Fortunately? Routine check perhaps? The Decathlon Operating Manual has a control check prior to start as well for this purpose - size of the passenger in the rear seat is limited by their stomach girth.
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Old 24th Jul 2022, 11:48
  #32 (permalink)  
 
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Originally Posted by First_Principal View Post
While I'd expect to see this word (and spelling) used more commonly in conjunction with maritime vessels it's not incorrect per se.
Normally spelled 'coaming' though - surely?
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Old 24th Jul 2022, 12:50
  #33 (permalink)  
 
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Originally Posted by djpil View Post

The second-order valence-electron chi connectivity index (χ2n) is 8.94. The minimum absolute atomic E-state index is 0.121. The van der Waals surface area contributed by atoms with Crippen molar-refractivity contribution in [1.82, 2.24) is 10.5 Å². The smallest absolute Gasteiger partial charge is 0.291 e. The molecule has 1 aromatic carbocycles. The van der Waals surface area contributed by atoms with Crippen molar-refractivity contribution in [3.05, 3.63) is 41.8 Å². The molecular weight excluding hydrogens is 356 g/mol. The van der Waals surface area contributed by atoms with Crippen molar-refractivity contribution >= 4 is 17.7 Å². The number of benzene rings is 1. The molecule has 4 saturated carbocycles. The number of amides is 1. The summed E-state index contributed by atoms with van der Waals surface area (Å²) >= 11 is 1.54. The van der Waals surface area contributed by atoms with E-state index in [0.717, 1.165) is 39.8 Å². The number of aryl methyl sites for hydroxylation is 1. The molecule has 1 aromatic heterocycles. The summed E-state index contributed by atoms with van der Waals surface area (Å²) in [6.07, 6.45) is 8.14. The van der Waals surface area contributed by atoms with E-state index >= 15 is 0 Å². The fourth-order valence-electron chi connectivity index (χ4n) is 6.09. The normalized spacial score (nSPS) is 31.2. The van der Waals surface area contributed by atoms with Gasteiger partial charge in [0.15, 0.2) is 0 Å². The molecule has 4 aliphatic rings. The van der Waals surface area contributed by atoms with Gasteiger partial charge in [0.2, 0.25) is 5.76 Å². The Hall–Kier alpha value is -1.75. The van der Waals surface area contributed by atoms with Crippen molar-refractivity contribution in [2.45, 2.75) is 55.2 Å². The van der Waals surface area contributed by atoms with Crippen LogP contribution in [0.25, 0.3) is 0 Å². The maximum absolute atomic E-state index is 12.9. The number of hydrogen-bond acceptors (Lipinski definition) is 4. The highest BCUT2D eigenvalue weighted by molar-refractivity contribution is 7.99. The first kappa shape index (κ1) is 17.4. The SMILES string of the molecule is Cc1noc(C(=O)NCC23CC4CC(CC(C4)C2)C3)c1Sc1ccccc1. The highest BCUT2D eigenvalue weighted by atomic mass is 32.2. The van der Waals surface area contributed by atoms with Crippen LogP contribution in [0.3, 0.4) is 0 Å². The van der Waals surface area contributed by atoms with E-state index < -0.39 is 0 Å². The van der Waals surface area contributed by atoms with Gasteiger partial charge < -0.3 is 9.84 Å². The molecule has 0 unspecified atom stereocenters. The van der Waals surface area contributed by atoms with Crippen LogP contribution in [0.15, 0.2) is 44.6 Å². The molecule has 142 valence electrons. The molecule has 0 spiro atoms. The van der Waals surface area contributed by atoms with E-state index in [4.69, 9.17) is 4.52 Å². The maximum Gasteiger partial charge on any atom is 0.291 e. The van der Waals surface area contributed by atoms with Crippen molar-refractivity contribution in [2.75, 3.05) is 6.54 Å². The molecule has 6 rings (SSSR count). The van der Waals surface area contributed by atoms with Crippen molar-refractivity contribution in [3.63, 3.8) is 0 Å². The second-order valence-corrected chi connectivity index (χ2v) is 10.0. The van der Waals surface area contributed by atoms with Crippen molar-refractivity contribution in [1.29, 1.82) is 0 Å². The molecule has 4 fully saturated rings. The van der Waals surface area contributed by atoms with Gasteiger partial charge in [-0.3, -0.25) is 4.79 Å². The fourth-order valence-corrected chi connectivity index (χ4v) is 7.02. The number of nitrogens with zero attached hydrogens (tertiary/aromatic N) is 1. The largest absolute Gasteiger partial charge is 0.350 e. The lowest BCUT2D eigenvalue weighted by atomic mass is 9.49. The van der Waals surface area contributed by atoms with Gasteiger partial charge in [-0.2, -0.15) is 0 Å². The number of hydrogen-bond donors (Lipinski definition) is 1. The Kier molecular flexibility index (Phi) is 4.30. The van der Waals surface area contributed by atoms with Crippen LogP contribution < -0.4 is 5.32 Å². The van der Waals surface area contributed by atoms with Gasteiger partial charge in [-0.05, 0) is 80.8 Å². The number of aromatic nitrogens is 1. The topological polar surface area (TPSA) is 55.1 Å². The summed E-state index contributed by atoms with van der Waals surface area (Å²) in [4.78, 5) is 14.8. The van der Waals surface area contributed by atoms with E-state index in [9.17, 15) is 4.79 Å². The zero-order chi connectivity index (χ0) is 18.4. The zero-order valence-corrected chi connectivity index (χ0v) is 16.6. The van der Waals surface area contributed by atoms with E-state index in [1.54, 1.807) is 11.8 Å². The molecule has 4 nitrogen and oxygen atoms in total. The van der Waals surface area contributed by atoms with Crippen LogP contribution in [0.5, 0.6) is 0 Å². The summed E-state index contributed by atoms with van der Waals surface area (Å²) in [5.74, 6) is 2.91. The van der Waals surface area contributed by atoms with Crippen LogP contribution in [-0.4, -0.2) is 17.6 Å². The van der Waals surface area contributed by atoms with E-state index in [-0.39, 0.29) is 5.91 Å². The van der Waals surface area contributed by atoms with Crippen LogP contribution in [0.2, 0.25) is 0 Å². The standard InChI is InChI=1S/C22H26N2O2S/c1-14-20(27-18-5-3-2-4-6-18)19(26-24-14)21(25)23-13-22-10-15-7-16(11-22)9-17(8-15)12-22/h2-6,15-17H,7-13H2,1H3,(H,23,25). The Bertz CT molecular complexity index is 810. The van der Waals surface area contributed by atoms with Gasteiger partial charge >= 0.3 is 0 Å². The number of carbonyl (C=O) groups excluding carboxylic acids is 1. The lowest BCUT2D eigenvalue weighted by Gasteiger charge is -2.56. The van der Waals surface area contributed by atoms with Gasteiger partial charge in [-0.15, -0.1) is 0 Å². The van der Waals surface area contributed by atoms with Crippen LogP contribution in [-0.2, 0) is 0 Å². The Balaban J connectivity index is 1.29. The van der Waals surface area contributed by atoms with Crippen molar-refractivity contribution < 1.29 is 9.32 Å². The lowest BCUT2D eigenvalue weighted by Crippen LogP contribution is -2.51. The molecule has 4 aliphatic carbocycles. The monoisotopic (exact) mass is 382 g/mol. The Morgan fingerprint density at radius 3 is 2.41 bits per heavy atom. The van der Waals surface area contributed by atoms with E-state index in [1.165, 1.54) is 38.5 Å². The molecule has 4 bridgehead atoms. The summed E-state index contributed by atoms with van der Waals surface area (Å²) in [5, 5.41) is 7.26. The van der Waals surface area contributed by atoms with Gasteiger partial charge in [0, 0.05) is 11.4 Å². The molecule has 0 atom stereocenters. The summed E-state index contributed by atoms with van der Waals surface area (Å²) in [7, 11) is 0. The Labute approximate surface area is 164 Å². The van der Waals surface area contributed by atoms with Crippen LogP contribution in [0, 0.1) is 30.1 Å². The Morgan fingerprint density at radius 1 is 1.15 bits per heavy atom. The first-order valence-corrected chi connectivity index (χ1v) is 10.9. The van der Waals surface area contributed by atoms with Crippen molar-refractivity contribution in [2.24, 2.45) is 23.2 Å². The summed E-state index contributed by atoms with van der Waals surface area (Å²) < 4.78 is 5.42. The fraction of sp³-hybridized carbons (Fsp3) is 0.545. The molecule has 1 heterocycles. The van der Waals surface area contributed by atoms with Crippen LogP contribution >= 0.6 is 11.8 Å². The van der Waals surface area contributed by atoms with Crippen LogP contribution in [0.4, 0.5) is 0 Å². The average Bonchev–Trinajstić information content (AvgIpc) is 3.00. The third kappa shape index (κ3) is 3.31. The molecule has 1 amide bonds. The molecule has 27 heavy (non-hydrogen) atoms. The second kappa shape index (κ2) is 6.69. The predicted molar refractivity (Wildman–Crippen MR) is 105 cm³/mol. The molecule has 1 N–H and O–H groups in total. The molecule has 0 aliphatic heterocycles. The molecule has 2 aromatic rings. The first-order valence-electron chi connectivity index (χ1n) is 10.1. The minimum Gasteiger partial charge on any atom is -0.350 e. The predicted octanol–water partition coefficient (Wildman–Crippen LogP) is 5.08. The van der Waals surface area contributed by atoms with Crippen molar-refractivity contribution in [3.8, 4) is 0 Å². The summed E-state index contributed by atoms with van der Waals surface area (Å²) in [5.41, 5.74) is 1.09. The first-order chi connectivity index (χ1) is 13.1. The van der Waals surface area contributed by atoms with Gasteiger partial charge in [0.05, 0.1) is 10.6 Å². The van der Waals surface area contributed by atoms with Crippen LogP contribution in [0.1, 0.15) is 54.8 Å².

Seems like a Decathlon. I often carry bags on the rear seat. Those who sit in the back know about the extent of the control stick.

Fortunately? Routine check perhaps? The Decathlon Operating Manual has a control check prior to start as well for this purpose - size of the passenger in the rear seat is limited by their stomach girth.
​​​​​​
Not a Decathlon. The type is not relevant but it had a much greater curve in the stick.

You are correct that this should be discovered as per checklist when checking control freedom which is typically performed after strapping oneself into the cockpit(on the Decathlon I flew, strapping in took me quite a while with those aerobatic seat belts installed).

Fortunately......I did this check during the loading process and discovered the issue while standing beside the aft open cockpit and realized there was a problem. Saved a good amount of time when I didn't have a lot of extra time.

Briefly off topic of thread:
Looking back on my Decathlon days(rental from a flight school), I seem to remember that during the control check, full aft stick had the rear stick rubbing against the rear seat crotch belt which could be felt in the control stick. Is it the same on you aircraft.